Twelve-thirteen years ago,there was no TV (She’d cursed that, “NO TV during VACATIONS?”), no video player or music system. The radio cranked out Akashvaani. But they still had fun. They’d sit outside on the porch during power cuts; all her cousins came together for vacations and sang and played cards even by candlelight. She remembered being the pesky little kid, the one everyone pampered and spoilt with toffees. The one that used to ensonce herself into the nearest cousin’s lap and demand to hear a story from, the one that begged to be allowed to play grown-up games like Monopoly and ’28’ because there was no fun in being left out. She remembered the nights, sleeping on a straw mat, a tasty snack for mosquitoes; the shadows outside looking more menacing in the darkness, the table-fan whirring in its futile crusade to drive the heat of the night away.
Her grandmother and she had arguments over who had the last toffee, at least until the year ammachi had completely lost her memory. The new routine included the question, “Are you married yet? Who are you?” everytime she visited. Laughter almost bubbled to the surface when she remembered the expectant look on ammachi’s face as she used to look at her hands to the ever-present packet of toffees her visitors brought her.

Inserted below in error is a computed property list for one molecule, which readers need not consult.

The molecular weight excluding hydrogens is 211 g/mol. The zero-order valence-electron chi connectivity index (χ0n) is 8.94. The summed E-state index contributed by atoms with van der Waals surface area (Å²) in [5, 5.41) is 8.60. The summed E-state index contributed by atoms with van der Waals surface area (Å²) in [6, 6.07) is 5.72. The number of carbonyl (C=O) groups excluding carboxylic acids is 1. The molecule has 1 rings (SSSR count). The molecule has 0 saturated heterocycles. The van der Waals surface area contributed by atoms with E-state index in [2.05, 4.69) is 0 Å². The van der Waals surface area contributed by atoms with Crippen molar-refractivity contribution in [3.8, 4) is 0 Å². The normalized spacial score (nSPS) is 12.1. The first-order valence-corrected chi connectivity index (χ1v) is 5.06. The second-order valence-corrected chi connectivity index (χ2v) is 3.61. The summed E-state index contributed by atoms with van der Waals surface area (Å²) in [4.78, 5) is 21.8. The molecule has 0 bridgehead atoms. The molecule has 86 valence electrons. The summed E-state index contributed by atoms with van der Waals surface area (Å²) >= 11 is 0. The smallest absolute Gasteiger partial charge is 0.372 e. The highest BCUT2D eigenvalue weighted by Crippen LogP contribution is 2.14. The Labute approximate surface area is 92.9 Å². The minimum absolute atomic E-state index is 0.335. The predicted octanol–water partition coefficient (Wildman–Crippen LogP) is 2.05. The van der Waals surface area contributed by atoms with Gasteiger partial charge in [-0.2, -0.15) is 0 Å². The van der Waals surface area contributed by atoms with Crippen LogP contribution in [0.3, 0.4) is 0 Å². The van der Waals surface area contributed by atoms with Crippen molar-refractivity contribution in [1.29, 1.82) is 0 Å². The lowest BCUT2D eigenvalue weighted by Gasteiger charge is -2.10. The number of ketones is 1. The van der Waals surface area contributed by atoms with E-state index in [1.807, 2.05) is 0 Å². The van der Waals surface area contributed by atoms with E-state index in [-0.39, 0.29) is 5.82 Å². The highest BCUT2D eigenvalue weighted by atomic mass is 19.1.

There were no toffees this time.
She snapped her attention back to what her uncle was saying, “…And they’d taken his gall bladder out.” He finished it off with a kind of gory delight.
“Don’t you need a gall bladder for proper functioning of the system?”, asked her mother.
She mumbled again, “It’s just for enzymes.”